April 18, 2011
Issue: 12.04
The Way Things Are

Many of us remain in a relationship long past the time that it brings us joy. Even worse, some of us remain in a relationship well beyond the point of pain. We do this for a number of reasons. We want to believe that the hurtful behaviors of the other person are an aberration and that we can somehow return to the relationship that we had in the beginning when, of course, everything was good.

Wanting to recapture the past and how we felt back then keeps us stuck in the past and makes us contort what we see and feel in the present. To keep our pain at bay, we may find ourselves rationalizing the other person’s behaviors and, as a corollary, minimizing our own needs and desires. We may start tearing ourselves apart, wondering what we did wrong to cause ourselves to be treated this way, and we may even lose sight of who we are, of our own goodness or desirability.

Although there is some benefit to a certain amount of self-reflection and taking responsibility, beyond a certain point, it is harmful. The way things were in the beginning of a relationship is simply that—the way they were. There was attraction, pursuit, and a process of revealing one’s best self. There was the newness, which, in and of itself, is exciting and takes on a life of its own. There may even have been red flags which, of course, we chose to ignore because we wanted to let ourselves get caught up in the momentum of this new relationship.

Such newness is short-lived—about two months, sometimes more, sometimes less. Each person and each relationship is different. But in every case, it is during these first few months, or honeymoon phase, that we develop our attachment to the other person and form our template of how the relationship is and, we hope, will remain. And as wonderful as all this feels, once we get past this phase, our focusing on returning to this “gold standard,” as our desired reality, can keep us from acknowledging that something is wrong with the current or “real” relationship.

The real relationship involves two people for whom the newness has worn off and life happens, with all the good and the bad that it brings. This is when we see who the other person really is, how he or she treats us and sustains a connection with us, and to what extent what we receive matches what we had hoped to receive, based on the beginning of the relationship. This is what our relationship is about. This is the way things are.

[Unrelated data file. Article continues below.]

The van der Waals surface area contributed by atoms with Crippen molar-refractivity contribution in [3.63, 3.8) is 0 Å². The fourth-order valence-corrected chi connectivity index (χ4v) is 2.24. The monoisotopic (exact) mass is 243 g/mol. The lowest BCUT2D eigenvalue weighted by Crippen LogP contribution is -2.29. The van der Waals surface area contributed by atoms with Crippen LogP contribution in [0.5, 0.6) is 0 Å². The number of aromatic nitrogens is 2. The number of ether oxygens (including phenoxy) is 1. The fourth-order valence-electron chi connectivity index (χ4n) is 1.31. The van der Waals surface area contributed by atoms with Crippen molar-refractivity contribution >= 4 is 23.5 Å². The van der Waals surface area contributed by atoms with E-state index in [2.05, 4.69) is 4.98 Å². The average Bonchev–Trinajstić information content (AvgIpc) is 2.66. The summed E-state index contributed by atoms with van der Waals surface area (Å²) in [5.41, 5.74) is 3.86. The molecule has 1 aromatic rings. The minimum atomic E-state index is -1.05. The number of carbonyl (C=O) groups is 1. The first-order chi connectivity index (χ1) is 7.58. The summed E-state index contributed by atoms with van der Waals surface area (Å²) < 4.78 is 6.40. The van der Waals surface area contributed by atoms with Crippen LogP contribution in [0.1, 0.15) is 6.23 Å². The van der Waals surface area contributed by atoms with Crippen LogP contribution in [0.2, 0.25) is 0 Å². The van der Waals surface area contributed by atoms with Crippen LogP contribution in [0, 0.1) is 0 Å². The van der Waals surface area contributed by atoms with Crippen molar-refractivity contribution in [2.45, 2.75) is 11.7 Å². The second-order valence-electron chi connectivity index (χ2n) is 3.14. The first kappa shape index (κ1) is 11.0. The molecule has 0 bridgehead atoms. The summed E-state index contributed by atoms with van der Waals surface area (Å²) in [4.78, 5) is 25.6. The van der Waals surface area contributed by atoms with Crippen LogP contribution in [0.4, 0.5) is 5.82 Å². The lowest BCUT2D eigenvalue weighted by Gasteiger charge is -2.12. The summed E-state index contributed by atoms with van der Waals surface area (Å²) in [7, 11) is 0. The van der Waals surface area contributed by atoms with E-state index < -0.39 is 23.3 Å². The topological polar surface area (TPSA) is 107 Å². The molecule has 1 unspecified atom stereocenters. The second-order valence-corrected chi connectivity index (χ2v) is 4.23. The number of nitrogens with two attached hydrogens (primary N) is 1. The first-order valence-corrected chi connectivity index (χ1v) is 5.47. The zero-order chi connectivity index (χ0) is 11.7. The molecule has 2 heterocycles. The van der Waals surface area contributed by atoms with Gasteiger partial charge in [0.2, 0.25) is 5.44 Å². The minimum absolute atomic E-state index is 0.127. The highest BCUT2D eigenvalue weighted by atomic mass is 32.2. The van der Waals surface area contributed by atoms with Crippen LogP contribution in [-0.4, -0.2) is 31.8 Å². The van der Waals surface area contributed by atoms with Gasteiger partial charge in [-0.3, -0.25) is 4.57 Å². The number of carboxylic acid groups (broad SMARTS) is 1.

This is the time and place to be the most aware of how we feel in this relationship because, in all probability, this is how it will be from now on. What we may be willing to overlook or work with in this real-relationship stage, because we keep hoping that things will go back to how they were, will most likely never change, for either better or worse. Over time, however, as we get further away from the beginning, behaviors that do not fit with our template of the relationship, which we developed during the honeymoon phase, will make us feel as if things have gotten worse, when, in reality, nothing has “changed.” Rather, the way things are now is our relationship. And if we were to focus on what we feel in the present, we would be forced to make a decision about whether to remain in or leave the relationship.

This is all that we need to know. Anything else—how good it was in the beginning, what we think that we did or did not do to cause what we perceive as a change—gets us nowhere and, worse, can hurt us. Instead, we need to stop living in the past, wondering if we can ever get back to the way things were. We need to focus on the present—the way things are—and decide whether there is enough good in our relationship to keep us there. All that matters is the way things are and whether that brings us joy.

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